Vecchiarelli said his first thought when he began community service was, “I never want to see that man again. He’s scary.”

But then . . . “What he (Bellas) does for Trumbull Neighborhood Partnership, and the discipline and principles of hard work he demands helped me see and repent the error of my ways,”Vecchiarelli said. “I learned my lesson. He helped me through the court system. He actually goes to court with people.

“He has such passion for the city. I really didn’t want to quit going. He brought the goodness out of me,” Vecchiarelli said.

Before the TNP job, Bellas worked as an attendance officer for Warren City Schools, as a part-time police officer in Bazetta and in Howland, and with Trumbull County Children Services. He also was a U.S. Coast Guard reservist.

Bellas said, “Nick was one of the more enthusiastic participants in the program. I think Nick is a personable guy. I think he is genuine in what he says, and I appreciate that.”

Bellas said there were only a couple of times when he had to reel Vecchiarelli back into the tasks at hand. Once, Vecchiarelli wandered off to a fast-food establishment when he should have been at the site.

“Unlike some participants I have had, Nick was pretty reliable,” Bellas said. “He had a lot of energy. He could complete most tasks without being asked twice.”

TNP, which revitalizes and demolishes derelict properties in Trumbull County, is among several local agencies that work with the community service sentencing program. Others in Trumbull County include the Animal Welfare League of Trumbull County, Goodwill Industries, the United Way of Trumbull County, the Warren Family Mission and Trumbull County MetroParks.

“The Court Community Service Program is one of our most long-standing programs. It allows us to engage residents that have minor legal troubles in productive and impactful efforts to improve their neighborhoods,” said Matt Martin, executive director.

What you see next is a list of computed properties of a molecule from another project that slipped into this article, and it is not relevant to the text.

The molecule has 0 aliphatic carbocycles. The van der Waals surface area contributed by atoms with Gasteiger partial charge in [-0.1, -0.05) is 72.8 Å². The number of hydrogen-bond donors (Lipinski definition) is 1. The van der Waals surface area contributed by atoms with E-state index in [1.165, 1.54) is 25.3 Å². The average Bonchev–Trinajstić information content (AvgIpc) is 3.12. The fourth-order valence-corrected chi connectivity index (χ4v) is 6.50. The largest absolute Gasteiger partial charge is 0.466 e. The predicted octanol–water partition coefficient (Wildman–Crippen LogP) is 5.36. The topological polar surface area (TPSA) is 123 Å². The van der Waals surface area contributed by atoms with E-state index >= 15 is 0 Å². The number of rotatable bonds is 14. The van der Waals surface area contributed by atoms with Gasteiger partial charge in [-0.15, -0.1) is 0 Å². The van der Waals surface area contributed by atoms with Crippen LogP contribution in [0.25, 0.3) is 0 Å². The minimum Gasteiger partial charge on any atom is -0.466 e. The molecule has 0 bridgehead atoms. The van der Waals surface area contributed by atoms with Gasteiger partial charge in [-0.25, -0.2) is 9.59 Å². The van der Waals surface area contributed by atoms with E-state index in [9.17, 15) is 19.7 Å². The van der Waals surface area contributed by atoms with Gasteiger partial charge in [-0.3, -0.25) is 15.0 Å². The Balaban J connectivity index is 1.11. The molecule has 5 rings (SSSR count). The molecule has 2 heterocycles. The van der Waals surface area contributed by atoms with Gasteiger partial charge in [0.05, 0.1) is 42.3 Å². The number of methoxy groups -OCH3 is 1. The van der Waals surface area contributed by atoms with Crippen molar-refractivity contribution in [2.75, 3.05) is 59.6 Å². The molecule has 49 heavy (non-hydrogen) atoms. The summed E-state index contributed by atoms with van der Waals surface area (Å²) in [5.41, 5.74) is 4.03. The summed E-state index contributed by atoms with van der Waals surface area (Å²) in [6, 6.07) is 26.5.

Jeff Hovanic, bailiff for Warren Municipal Court Judge Thomas P. Gysegem, said, “This program has provided the court’s judges an alternative to costly incarceration, for those defendants that qualify, to perform community service in lieu of jail time.

Said Bellas, “It’s a good job. A lot of tangible things come out of this job. The best part is that the program makes a difference. We can help out.”

“The court is giving them an opportunity to avoid jail or take care of some of the fines and costs. They are actually doing very tangible things for the community they live in,” Bellas said.

Vecchiarelli said he was offered community service as an alternative to an eight-year prison term because it was his first major offense.

“I was outside in the back (with the laser light he said he’d just bought). I was flashing it around and goofing off.”

The camera operator in the helicopter told police he saw the green laser several times as it flew over the Hubbard area. Vecchiarelli said he didn’t realize he was being reckless because the helicopter was so far away, but “when I was arrested, I realized I did something bad. I was honest. I did something while goofing off, something stupid, and there were repercussions.”

Vecchiarelli was not employed during his community service stint. At the beginning, he would do his service for half a day. Near the end, he committed to an eight-hour shift. He worked an additional 50 hours of community service to work off his fines and costs from the case, Bellas said.

“I did it in like a month and half,” Vecchiarelli said.

Last year, Bellas and his groups picked up 1,064 tires from front yards of vacant properties in Warren. He has about 20 people assigned to him.

“Some are doing the work, some haven’t started yet. I try to be flexible with people with work and school. But if hey are unemployed, I try to get their sentence requirements done at a faster pace,” he said.

Most of the tires are stored in a vacant house on Elm Road NE until they can be disposed of properly.

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Budget and tax increase update



There was a joint Finance committee/Citizens Oversight committee meeting with City Council yesterday. Here are a few updates:

  • January General Fund revenues were $84,000 greater than expenses. Total carryover is about $300,000.
  • The closing of the Kellogg distribution center will cost the city $50,000 in lost taxes this year.
  • A change in the way the state collects business taxes will cost us another $16,000.
  • GM closing for 3 weeks will also have a negative affect but the number is not known at this time.
  • The city’s payment records for 2016 are now online at 2015 will be added soon. You can search to see all payments made by the city to any entity.

As for progress made relating to the use of the tax increase: